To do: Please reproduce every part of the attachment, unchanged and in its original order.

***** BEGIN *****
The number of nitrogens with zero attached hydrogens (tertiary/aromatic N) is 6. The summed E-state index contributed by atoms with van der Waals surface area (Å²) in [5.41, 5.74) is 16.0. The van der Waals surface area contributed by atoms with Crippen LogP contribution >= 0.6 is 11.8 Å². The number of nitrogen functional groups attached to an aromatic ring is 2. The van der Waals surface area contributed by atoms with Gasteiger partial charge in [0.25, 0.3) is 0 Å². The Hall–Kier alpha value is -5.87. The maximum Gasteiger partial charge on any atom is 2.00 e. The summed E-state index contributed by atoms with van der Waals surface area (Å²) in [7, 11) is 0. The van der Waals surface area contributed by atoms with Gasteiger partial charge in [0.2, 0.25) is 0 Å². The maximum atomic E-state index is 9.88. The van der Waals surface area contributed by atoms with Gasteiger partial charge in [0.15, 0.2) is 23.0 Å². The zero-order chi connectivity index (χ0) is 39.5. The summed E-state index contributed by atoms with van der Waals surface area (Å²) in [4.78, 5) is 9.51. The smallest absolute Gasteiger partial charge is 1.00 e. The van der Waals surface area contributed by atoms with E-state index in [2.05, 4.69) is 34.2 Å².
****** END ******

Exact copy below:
The number of nitrogens with zero attached hydrogens (tertiary/aromatic N) is 6. The summed E-state index contributed by atoms with van der Waals surface area (Å²) in [5.41, 5.74) is 16.0. The van der Waals surface area contributed by atoms with Crippen LogP contribution >= 0.6 is 11.8 Å². The number of nitrogen functional groups attached to an aromatic ring is 2. The van der Waals surface area contributed by atoms with Gasteiger partial charge in [0.25, 0.3) is 0 Å². The Hall–Kier alpha value is -5.87. The maximum Gasteiger partial charge on any atom is 2.00 e. The summed E-state index contributed by atoms with van der Waals surface area (Å²) in [7, 11) is 0. The van der Waals surface area contributed by atoms with Gasteiger partial charge in [0.2, 0.25) is 0 Å². The maximum atomic E-state index is 9.88. The van der Waals surface area contributed by atoms with Gasteiger partial charge in [0.15, 0.2) is 23.0 Å². The zero-order chi connectivity index (χ0) is 39.5. The summed E-state index contributed by atoms with van der Waals surface area (Å²) in [4.78, 5) is 9.51. The smallest absolute Gasteiger partial charge is 1.00 e. The van der Waals surface area contributed by atoms with E-state index in [2.05, 4.69) is 34.2 Å².